Three major championships, 31 professional Tour victories and a four time Ryder Cup winner. Padraig Harrington has had a stellar career as he now embarks on the next chapter as Ryder Cup captain for 2020. By Lewis Blain.

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Padraig Harrington’s Career Timeline

Padraig Harrington will become the third Irish captain of Team Europe in four Ryder Cup matches, but he arguably has had the most distinguished career of them all.

He grew up in Rathfarnham in Dublin, going to the same school as Paul McGinley. He soon took up golf after encouragement from his family. The love for the game and his early development came from playing at Stackstown Golf Club.

Harrington represented Great Britain & Ireland at the Walker Cup on three occasions before winning it in 1995.

The Great Britain and Ireland team during the Walker Cup at Portmarnock Golf Club, 1991. Harrington back middle. (Photo by David Cannon/Getty Images)

Until his mid-20s, his career looked destined to be in in accountancy but he would turn professional soon after his sole Walker Cup victory before joining the European Tour in 1996.

Related: 20 Things You Didn’t Know About Padraig Harrington

It only took him 10 starts on tour to record his first victory which came at the Spanish Open. He would be held in some company as the two previous names to win that tournament were Colin Montgomerie and Seve Ballesteros.

A dry spell of four years would follow despite seven runner-up finishes. But that would still be enough to earn a call-up to the 1999 Ryder Cup squad. Paddy won his singles match on the final day against Mark O’Meara. Team USA made history by overturning a four point deficit to win.

Harrington won a further eight times on Tour and won the Ryder Cup twice in 2002 and 2004 before taking membership with the PGA Tour in 2005.

He would win twice during his debut season, the first coming early in the year at the Honda Classic. Harrington and Jim Furyk dealt many a battle over the years but the Irishman defeated the American to win his second title that year. Going into the final hole tied, he drained a 60ft eagle putt while Furyk could only birdie to claim the Barclays Classic.

Padraig Harrington on the 9th tee in the fourth round of the Barclays Classic in 2005.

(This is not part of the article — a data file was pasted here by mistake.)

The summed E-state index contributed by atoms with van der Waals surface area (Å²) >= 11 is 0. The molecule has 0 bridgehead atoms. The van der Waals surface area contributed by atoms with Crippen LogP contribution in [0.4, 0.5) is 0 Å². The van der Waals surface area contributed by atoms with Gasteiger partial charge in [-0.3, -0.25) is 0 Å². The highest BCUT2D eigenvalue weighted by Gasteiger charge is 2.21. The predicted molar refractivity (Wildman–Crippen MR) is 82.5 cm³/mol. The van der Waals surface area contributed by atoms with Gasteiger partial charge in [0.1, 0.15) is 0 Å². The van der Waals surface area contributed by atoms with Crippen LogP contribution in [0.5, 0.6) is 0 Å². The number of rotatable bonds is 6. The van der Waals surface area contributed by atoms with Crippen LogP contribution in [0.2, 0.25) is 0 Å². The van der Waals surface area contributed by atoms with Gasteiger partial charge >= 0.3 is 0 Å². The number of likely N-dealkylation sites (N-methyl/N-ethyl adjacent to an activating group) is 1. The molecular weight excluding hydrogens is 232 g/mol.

(Photo by Chris Condon/PGA)

In 2007, Padraig picked up his first Major title by winning The 136th Open Championship at Carnoustie.

Starting six shots back from overnight leader Sergio Garcia, Harrington stormed up the leaderboard to earn a spot in a playoff with the Spaniard. He would go on to defeat Garcia over the four hole aggregate playoff by one shot.

The following year, 2008, was by far the best of his career – two Major Championships back-to-back and a rise to a career-high third in the Official World Golf Rankings, behind Tiger Woods and Phil Mickelson.

He would first defend the Claret Jug at Royal Birkdale with a four stroke victory before becoming victorious in the USPGA Championship at Oakland Hills.

Harrington once again defeated Sergio Garcia down the stretch in a Major to win the 2008 USPGA Championship. (Photo by Stuart Franklin/Getty Images)

It would mean the Irishman had won three of the last six major championships.

Harrington started behind the leader going into the final round in all three of his major wins.

Harrington plays up to the 18th green during the final round of the 137th Open Championship at Royal Birkdale Golf Club. (Photo by Andy Lyons/Getty Images)

Following on from those Major winers, he then ended 2009 winless which would be his first winless season in a decade.

The 2010 Ryder Cup at Celtic Manor would be his sixth and final appearance as a player for Team Europe.

Padraig won two points from his four matches.

It went right down to the final singles match of the tournament where fellow countryman Graeme McDowell defeated Hunter Mahan to secure a 14.5 to 13.5 victory.

Related: Padraig Harrington: What’s In The Bag?

It wouldn’t be until 2015 when Harrington would win his next PGA Tour or European Tour title, claiming the Honda Classic for the second time in his career.

In 2016 he represented Ireland at the Olympic Games finishing in T21, thirteen shots behind gold medallist Justin Rose.

His last win-to-date on Tour came just a few months after the Olympics. An impressive 23-under-par total was enough to win the Portugal Masters by one stroke over Andy Sullivan.

Harrington is tied for 15th on the all-time list of European Tour victories and is one of the most decorated Irish golfers to play the game.

After three consecutive Ryder Cups as vice-captain, Harrington was announced as the next European Ryder Cup captain for 2020 at Whistling Straits.

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